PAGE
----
Yakk wrote:If school should teach people how to sit in boring and slow classes (for them) and be taught nothing in the subject area (that they don't already know) and have to make that productive, why shouldn't it also teach that being left behind results in you being passed over? What makes one more valid than the other, other than one is a supporting rhetorical device, and the other isn't, for your argument?
There is a lot to do in a classroom if you feel you have mastered the material.
Yes, there is lots to do if the teacher is not willing or able to teach you the subject covered by the classroom.
There is of course teaching other students. You could be working on material for other classes, asking your teacher to get you material to learn more on the subject,
This last one might be covered under "gifted education", where you do work and are evaluated for work that is outside of the standard curriculum.
doing the research yourself to learn more in the subject in class time, create a project where you apply that knowledge to demonstrate your mastery of the material and show to other students how this knowledge is practical.
If you are sitting there in a classroom bored, you either have a shitty teacher or take your learning into your own hands. While it sucks to have a shitty teacher that is true for everyone, but expecting the system to give you significant resources (a teacher and a classroom) is no where close to just.
What if there are 30 students in a school board that are bored by the speed at which regular classrooms move? Because that is what most Gifted education programs that are more than a token "here is some extra work" kind of material act like. A full classroom of students that push forward faster.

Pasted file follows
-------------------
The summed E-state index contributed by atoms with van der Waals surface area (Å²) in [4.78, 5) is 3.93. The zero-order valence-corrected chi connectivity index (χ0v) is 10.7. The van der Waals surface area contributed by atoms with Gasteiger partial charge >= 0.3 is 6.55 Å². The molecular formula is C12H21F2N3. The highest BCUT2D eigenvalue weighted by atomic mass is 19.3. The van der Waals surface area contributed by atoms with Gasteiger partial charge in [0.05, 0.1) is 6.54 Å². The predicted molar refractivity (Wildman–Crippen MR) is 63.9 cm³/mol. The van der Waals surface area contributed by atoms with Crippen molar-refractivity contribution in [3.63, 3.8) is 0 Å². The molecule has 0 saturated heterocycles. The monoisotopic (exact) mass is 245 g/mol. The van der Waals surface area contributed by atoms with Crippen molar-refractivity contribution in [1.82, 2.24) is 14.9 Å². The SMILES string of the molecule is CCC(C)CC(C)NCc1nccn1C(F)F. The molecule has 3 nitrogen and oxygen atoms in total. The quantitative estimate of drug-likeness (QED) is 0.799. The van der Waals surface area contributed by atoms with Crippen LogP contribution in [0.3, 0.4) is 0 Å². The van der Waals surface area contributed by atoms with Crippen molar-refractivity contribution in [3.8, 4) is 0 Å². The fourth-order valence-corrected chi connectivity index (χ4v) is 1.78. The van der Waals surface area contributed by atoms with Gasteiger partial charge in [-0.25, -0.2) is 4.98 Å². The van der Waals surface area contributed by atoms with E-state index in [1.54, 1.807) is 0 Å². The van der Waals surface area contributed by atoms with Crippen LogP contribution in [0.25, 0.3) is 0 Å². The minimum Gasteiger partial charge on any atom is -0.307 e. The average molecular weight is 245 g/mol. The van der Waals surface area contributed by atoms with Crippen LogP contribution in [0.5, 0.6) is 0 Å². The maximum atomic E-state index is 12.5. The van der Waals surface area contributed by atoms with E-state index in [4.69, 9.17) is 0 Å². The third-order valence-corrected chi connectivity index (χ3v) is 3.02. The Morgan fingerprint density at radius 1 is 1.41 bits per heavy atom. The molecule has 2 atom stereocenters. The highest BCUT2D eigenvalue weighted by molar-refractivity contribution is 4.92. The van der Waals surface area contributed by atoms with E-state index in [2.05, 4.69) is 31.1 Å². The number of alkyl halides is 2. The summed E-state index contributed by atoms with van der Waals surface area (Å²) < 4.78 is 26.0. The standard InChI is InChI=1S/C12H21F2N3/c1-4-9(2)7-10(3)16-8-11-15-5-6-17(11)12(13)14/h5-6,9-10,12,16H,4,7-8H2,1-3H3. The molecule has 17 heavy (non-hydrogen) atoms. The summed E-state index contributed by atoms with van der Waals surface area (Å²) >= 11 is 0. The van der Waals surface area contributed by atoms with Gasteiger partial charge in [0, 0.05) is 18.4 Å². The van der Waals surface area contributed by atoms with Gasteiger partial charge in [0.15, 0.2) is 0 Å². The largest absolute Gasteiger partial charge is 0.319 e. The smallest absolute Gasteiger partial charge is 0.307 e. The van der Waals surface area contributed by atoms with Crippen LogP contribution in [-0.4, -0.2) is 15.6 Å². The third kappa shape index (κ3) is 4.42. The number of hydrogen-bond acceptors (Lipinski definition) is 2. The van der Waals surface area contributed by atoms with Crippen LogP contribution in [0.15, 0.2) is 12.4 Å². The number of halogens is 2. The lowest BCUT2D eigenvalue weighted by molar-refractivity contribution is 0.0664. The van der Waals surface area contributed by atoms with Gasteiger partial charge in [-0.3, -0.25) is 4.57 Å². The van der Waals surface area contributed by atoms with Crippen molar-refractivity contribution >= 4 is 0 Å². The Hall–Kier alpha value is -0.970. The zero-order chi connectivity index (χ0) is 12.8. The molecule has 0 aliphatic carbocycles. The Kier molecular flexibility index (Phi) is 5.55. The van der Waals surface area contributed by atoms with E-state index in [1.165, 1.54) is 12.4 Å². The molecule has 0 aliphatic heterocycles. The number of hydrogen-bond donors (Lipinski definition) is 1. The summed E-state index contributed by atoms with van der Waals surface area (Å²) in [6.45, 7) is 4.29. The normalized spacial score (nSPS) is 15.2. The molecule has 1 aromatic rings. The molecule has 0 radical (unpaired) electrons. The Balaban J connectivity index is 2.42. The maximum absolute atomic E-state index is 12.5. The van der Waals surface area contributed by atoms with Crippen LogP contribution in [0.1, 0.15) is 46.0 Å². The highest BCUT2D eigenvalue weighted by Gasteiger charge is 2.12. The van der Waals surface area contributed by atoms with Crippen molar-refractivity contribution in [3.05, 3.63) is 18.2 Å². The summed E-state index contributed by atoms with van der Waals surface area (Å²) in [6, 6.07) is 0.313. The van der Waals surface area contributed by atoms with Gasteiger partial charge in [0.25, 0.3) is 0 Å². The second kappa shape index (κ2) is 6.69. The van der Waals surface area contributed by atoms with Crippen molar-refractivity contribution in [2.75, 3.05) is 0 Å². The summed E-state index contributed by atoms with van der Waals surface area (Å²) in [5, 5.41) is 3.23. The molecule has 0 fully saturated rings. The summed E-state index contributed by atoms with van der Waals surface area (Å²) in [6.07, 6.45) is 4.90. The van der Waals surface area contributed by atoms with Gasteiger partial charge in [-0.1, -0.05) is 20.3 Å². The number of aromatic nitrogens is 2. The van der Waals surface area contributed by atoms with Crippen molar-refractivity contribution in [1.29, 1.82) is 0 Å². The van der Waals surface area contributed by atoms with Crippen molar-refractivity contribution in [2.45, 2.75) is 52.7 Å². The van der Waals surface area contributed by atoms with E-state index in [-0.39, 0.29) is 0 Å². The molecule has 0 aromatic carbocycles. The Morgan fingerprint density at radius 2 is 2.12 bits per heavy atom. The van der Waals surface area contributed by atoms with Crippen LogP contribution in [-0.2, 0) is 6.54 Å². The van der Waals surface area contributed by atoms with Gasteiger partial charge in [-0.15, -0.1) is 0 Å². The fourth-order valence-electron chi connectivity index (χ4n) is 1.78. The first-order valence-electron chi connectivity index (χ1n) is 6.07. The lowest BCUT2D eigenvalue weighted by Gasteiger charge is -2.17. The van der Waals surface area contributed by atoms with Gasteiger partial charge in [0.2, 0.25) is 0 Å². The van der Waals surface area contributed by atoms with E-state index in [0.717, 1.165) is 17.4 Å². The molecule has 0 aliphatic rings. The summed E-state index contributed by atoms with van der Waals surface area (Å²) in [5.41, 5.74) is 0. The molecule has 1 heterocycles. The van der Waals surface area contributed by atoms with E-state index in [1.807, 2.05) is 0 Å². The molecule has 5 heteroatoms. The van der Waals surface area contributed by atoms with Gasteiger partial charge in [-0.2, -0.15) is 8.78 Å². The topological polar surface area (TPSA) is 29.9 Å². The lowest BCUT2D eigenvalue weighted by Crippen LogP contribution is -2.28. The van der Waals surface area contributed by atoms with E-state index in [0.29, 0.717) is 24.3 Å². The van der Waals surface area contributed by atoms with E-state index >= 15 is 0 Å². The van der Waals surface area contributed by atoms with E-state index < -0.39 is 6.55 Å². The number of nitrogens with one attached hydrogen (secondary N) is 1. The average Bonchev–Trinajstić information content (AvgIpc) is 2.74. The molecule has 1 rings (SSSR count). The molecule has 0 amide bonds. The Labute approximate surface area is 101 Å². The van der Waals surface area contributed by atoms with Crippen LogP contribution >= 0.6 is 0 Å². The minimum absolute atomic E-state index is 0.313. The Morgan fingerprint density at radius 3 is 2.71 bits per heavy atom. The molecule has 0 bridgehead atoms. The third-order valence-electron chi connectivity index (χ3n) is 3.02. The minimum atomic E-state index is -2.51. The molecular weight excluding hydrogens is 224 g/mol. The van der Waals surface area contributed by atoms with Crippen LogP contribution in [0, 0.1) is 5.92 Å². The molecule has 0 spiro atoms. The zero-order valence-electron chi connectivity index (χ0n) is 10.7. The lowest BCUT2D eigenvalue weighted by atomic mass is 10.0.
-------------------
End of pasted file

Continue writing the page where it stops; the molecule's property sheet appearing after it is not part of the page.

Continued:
Same resources -- a classroom with a teacher, with a modest amount of pupils per teacher. Different constraints, because the students are able to advance through the material faster, and consume harder material.
Not only do you want those things but we have no evidence that staying in that classroom hurts the development nor performance of these individuals asking for extra resources, and significant evidence suggesting it hurts the development of other individuals even if we disregard the lower amount of resources they will get.
My theory is that you put "eliminate privilege" as your primary goal prior to the justifications, and not (as your rhetoric claims) as a derived claim.
Then sir, you would be incorrect.
Then where does your certainty come from? Ignorance? Faith? Revealed knowledge?
The fact is that the educational pedagogy has fluctuated wildly over the last century. Each time, people have put forward that their method is the one true scientific method, and that the last folk where misguided. Why should whatever pedagogy you have chosen be the right one, and be so right that everyone else is certainly wrong?
I'm not saying that you are definitely wrong -- I'm just saying that your faith in your own beliefs sure undermines any faith I have that you are reasonable. People who are certain they are right are not the kind of people to trust with something as important as education.